Every day now, I get several messages/emails from Jordan Peterson fans. Nothing could convince me more that we’re dealing with a cult-like network of bewilderingly brainwashed people. The messages take several familiar forms.
“It’s his opinion and belief. Science and evidence don’t apply.” They are desperate to carve out an exemption from minimal standards of evidence for him. This is a common refrain from defenders of religious belief as well.
“Technically, he might be wrong about that one thing, but I like what he’s saying anyway.” My personal schtick in dealing with Peterson has been to focus on specific false claims and scientific misrepresentations. They don’t matter. His followers don’t care. The pseudo-scientific veneer is just that, a game to borrow the respectability of science while not caring at all about rigor.
“He has done so much good for young men!” How do we know that? Because he says so. It’s an ‘end justifies the means’ kind of argument with no evidence of a positive result. Again, this is a very religious defense, where we’re supposed to accept the conclusion as valid because of an assertion irrelevant to the truth-claim.
“You’re just criticising him for the hits!” Somehow, that someone is popular has become a defense in itself — you’re only reason for criticizing the cult leader can’t possibly be because he’s wrong, but is simply an opportunistic attempt to get the attention of his crowds of followers (never mind that those zealous followers are annoyingly thick and I’d rather they went away.)
Meaningless drivel. You would not believe the lengths they go to to justify Peterson’s claim that a Chinese painting of intertwined snake-gods is an actual representation of the structure of DNA. An example:
First, keep in mind that a representation doesn’t need to be a detailed model of how something functions, just a portrayal of that function. Which, DNA is essentially just a carrier of genetic information used to structure the development, appearance, and function of living beings. Passed on to children, in many species, from two parents.
The image, is of Fuxi and Nüwa. In Chinese mythology, they’re credited with either being the first humans, or otherwise the creators of humanity. Which they made together, out of clay. In the image shown by Peterson, they also strongly represent (although I don’t entirely understand why, something to do with who they are, how they are arranged, and the things they are holding) the male-female and yin and yang interrelation. This duality of yin and yang is somewhat unique compared to many other dualistic systems, in that the two parts are also together a whole that is greater than the parts.
All together, the image seems to me, to represent the idea of two beings coming together, to create something new, similar to themselves, but also with variation, as in the story, they are going from being half-human, half-snakes, to just humans.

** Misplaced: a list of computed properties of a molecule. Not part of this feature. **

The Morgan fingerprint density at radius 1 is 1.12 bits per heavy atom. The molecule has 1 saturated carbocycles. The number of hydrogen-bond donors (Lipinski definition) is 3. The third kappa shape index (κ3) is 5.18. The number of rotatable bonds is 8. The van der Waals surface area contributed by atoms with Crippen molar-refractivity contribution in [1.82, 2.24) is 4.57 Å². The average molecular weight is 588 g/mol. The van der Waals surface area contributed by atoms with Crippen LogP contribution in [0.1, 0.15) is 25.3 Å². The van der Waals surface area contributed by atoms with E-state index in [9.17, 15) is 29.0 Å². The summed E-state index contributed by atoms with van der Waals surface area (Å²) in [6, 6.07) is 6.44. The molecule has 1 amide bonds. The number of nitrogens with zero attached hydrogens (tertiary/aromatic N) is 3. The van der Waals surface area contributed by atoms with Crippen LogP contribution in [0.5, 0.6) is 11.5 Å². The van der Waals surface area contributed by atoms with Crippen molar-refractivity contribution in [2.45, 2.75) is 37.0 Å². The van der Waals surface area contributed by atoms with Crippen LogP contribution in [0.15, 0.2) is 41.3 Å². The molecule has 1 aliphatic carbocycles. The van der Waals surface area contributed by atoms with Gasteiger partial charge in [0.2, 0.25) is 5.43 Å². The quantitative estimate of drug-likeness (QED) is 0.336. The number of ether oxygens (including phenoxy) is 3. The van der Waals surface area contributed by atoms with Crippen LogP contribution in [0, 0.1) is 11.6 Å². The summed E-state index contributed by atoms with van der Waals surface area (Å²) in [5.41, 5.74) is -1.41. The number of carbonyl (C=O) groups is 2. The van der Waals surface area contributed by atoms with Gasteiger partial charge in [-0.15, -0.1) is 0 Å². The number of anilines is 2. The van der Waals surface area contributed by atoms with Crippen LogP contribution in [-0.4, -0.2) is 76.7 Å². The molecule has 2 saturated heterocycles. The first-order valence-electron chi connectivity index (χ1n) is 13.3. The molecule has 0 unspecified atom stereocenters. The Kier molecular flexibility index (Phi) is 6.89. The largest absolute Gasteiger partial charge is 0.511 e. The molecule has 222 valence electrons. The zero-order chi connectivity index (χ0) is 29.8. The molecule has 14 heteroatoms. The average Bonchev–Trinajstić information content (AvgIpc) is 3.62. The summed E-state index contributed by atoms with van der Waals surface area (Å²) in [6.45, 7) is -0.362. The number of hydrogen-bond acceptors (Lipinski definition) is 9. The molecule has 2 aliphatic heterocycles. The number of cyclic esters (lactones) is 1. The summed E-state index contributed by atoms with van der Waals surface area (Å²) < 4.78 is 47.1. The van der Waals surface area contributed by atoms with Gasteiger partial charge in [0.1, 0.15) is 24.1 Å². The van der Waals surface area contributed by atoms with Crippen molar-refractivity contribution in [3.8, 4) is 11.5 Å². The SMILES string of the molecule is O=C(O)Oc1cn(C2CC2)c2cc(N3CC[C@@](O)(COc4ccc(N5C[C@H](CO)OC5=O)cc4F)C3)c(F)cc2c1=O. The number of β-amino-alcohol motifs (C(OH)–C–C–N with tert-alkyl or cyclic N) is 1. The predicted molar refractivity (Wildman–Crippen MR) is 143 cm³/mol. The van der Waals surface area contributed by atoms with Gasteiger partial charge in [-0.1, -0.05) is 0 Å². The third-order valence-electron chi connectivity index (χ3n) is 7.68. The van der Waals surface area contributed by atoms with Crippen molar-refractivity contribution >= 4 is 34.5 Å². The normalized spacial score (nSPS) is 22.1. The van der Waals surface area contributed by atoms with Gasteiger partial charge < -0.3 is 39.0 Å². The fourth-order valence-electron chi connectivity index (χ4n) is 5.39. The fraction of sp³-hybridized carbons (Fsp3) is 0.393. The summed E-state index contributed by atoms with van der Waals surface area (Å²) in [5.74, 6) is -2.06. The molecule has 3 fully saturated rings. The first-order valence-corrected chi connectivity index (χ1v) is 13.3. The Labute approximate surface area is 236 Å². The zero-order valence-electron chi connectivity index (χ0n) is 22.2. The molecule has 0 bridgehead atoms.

So, by my view, it’s not a model of DNA with any understanding of what the molecule is, it’s parts, or even that there is such a physical thing (And I don’t believe this is what Peterson was saying either). But it is a representation of DNA’s actual effect and function in the world, as it appeared to the people passing along these myths and creating these images. A sort of first-conceptual glimmering of an idea, that has grown to our current deep and detailed understanding of DNA.
Now, Peterson seems to put a special emphasis on the two snakes being intertwined, I’m not sure of the mythological significance of that, and it shows up in far to many different cultures for me to research it easily. But like I said previously, you could always try asking him?
“Debate him.” Jesus christ, but I hate the debate obsession. Creationists do this, too — they desperately want a contrived situation where their ideas are placed on a par with the bulk of the scientific consensus, even if they haven’t earned it, and they want it personified into a one-on-one conflict. It’s trial by combat. I have zero interest in debating J. Random Crackpot on a stage where he has rigged the game to give him every advantage, and I have nothing to gain.
That’s just noise. Long-winded ahistorical noise. Our understanding of DNA did not evolve out of contemplation of mythology. This person seems to believe that contriving a post-hoc rationale is just as powerful as making observations and testing hypotheses.
I regret ever trying to address any of Peterson’s crappy arguments, but that’s exactly what they’re hoping for — they can’t win on reason and evidence, so they resort to a war of attrition with endless hordes of delusional fanboys bombarding me with garbage logic. I hate it, but years of conflict with religious fanatics has made me stubborn, and they’re nothing different.